Doughty's first Norris victory ended a lively three-man race that forced voters to decide between pure offensive production and analytical superiority.

Doughty, the two-time Stanley Cup champion and two-time Olympic gold medalist, beat out Erik Karlsson of Ottawa and Brent Burns of San Jose.

While Doughty didn't match his competitors' offensive production, voters recognized his two-way prowess for the defense-minded Kings.

''To my teammates, without you, I couldn't have done it,'' Doughty said. ''You guys are everything to me, and we're brothers for life.''

Doughty led all defensemen in Corsi percentage at 58.9, and he scored 51 points with a plus-24 rating while playing enormous minutes on the Kings' depleted blue line.

Karlsson, who won the Norris last year, scored a whopping 82 points for the Senators, the most by an NHL defenseman in 20 years. He also played nearly 29 minutes per game, but finished with a minus-2 on a non-playoff team.

Burns nearly matched Karlsson with 75 points, including 27 goals for the Western Conference champion Sharks.

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8:01 p.m.

The NHL has handed out several awards recognizing leadership and off-ice excellence before moving on to the biggest prizes at its annual awards show.

Nashville Predators captain Shea Weber won the Mark Messier NHL Leadership Award, and Vancouver Canucks captain Henrik Sedin won the King Clancy Memorial Trophy for his leadership and humanitarian contributions to the community.

In addition, Calgary Flames defenseman Mark Giordano won the NHL Foundation Player Award for applying the core values of hockey to enrich the lives of people in his community.

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7:42 p.m.

Florida's Jaromir Jagr has won the Masterton Trophy for his perseverance, sportsmanship and dedication to hockey at the NHL Awards show.

The 44-year-old forward didn't attend the ceremony in Las Vegas because he was with his ailing father.

Jagr was rewarded for his seemingly ageless skills and enthusiasm. The Czech veteran scored 66 points in his 22nd NHL season to lead the Panthers, who set franchise records with 47 wins and 103 points.

Pittsburgh's Jim Rutherford was named the NHL's general manager of the year, beating out Washington's Brian MacLellan and Dallas' Jim Nill. The Stanley Cup-winning executive made a series of savvy personnel moves to put the Penguins in position to claim the title.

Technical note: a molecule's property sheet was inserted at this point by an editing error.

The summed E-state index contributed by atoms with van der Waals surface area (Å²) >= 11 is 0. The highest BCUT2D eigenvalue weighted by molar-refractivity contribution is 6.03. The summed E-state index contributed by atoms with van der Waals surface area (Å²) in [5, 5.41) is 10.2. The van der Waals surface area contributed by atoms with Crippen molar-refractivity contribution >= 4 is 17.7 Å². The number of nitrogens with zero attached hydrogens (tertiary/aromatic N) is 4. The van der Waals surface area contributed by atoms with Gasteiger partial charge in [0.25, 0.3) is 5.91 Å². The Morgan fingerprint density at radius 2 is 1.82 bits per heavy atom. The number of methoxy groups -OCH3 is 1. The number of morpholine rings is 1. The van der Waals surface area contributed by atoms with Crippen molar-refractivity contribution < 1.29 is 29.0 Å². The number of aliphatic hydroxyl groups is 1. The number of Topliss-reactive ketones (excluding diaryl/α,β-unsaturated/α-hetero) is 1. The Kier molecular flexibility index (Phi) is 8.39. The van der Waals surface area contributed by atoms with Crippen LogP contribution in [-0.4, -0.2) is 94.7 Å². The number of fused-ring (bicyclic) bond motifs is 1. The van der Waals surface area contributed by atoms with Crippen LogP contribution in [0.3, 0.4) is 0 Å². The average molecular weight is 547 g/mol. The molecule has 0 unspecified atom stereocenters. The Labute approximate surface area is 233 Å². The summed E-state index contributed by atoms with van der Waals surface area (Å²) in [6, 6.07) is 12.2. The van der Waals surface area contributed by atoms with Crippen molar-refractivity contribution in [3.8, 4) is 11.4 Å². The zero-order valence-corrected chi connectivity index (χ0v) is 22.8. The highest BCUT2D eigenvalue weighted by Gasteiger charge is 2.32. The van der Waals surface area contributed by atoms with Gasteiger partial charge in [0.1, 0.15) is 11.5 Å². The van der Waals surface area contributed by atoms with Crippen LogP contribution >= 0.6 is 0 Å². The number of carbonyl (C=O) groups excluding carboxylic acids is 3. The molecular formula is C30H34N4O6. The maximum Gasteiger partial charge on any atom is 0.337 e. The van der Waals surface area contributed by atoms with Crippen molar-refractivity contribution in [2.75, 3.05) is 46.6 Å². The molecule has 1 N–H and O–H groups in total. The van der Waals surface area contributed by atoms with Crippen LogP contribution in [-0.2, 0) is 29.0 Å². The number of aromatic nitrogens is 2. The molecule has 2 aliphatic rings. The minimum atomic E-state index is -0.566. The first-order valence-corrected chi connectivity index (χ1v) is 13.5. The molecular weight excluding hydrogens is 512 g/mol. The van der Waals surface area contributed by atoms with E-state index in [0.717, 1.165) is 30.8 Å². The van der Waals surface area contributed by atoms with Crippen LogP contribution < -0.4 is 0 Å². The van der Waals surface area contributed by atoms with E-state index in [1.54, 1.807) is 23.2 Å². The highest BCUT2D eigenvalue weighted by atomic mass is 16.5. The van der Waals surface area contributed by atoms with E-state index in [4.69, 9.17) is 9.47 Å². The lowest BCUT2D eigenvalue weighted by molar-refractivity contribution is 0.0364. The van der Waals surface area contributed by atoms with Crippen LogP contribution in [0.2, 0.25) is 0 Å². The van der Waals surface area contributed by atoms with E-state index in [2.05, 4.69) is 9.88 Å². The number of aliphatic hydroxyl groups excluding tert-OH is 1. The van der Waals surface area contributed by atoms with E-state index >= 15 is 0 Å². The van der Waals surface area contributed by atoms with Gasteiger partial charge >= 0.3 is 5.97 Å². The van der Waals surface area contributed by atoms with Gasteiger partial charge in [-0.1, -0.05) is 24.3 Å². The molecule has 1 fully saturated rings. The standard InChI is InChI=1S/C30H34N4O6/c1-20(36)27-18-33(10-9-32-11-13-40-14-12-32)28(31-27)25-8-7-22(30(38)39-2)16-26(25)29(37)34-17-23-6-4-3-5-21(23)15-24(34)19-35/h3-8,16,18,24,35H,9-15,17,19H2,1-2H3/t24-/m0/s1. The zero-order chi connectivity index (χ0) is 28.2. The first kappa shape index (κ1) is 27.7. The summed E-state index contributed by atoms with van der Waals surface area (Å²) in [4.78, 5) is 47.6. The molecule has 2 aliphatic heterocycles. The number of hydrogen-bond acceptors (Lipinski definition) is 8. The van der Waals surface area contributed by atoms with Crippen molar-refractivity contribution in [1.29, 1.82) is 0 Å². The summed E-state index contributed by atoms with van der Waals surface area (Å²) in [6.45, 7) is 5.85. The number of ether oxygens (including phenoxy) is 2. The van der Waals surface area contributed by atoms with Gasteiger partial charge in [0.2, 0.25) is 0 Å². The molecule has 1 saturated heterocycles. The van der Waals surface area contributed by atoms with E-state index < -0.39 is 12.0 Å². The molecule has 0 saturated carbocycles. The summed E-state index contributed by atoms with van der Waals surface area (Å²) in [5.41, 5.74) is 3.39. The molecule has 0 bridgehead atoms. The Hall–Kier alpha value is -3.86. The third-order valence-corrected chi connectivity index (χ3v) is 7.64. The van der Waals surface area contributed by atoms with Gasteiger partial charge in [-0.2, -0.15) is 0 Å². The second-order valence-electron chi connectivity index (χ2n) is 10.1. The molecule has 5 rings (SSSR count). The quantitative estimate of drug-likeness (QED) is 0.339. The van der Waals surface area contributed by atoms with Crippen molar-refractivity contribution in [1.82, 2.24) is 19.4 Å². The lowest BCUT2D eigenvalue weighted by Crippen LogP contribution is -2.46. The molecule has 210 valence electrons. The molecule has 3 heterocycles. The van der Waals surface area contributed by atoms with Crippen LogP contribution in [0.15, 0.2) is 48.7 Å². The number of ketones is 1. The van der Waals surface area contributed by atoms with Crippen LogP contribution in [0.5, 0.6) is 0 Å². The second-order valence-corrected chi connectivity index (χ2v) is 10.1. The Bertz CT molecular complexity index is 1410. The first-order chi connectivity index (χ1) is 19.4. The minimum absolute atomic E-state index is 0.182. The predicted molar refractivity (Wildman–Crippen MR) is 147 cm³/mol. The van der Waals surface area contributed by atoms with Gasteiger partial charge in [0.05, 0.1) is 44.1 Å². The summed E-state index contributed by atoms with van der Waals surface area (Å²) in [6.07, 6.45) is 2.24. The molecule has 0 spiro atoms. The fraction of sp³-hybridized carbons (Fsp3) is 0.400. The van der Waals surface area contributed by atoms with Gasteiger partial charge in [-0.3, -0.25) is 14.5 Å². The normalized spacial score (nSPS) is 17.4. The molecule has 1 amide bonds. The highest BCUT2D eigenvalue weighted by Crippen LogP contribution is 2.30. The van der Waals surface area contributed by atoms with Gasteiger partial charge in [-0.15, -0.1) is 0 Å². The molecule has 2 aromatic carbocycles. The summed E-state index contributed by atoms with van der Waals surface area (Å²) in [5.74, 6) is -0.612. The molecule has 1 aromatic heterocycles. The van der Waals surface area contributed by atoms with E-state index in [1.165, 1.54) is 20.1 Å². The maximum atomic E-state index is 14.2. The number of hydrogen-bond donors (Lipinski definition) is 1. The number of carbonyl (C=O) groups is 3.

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7:28 p.m.

Patrick Kane has won the Ted Lindsay Award, given to the NHL's outstanding player in a vote of his peers in the players' union.

The award isn't likely to be the last for Kane at the NHL Awards show. He is favored to win the Hart Trophy as the league MVP later in the night.

Kane, a Buffalo native, became the first U.S.-born player to lead the NHL in scoring with 106 points this season, beating Dallas' Jamie Benn by a whopping 17 points. Benn and Washington goalie Braden Holtby were the other finalists for the Lindsay Award.

Kane is a three-time Stanley Cup champion in Chicago. He has also won the Calder, Conn Smythe and Art Ross trophies during his career.

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7:14 p.m.

Artemi Panarin of the Chicago Blackhawks has won the NHL's first award of the night, claiming the Calder Trophy as the top rookie.

The 24-year-old Russian forward beat out Philadelphia's Shayne Gostisbehere and Edmonton's Connor McDavid, who finished third in the voting.

Panarin scored 77 points in 80 games during his debut season in North America, leading all rookies in goals (30) and assists (47).

Although Panarin played seven pro seasons back home before coming stateside, voters didn't object to his experience, awarding the trophy to a Chicago player for the first time since Patrick Kane won it in 2008.

McDavid was the No. 1 pick last summer. He scored 48 points in 45 games, his dynamite season shortened by two months thanks to a broken collarbone.

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7:09 p.m.

The NHL Awards show is underway in Las Vegas, where the city is still buzzing about getting an expansion franchise just a few hours ago. New owner Bill Foley will pay $500 million for a team that will play at T-Mobile Arena a couple of miles away.

Actor Will Arnett is hosting the league's annual attempt to merge hockey and entertainment, usually with mixed results.

Chicago Blackhawks star Patrick Kane is widely expected to become the first American to win the Hart Trophy as the league's MVP. Most of the other awards aren't as clear-cut.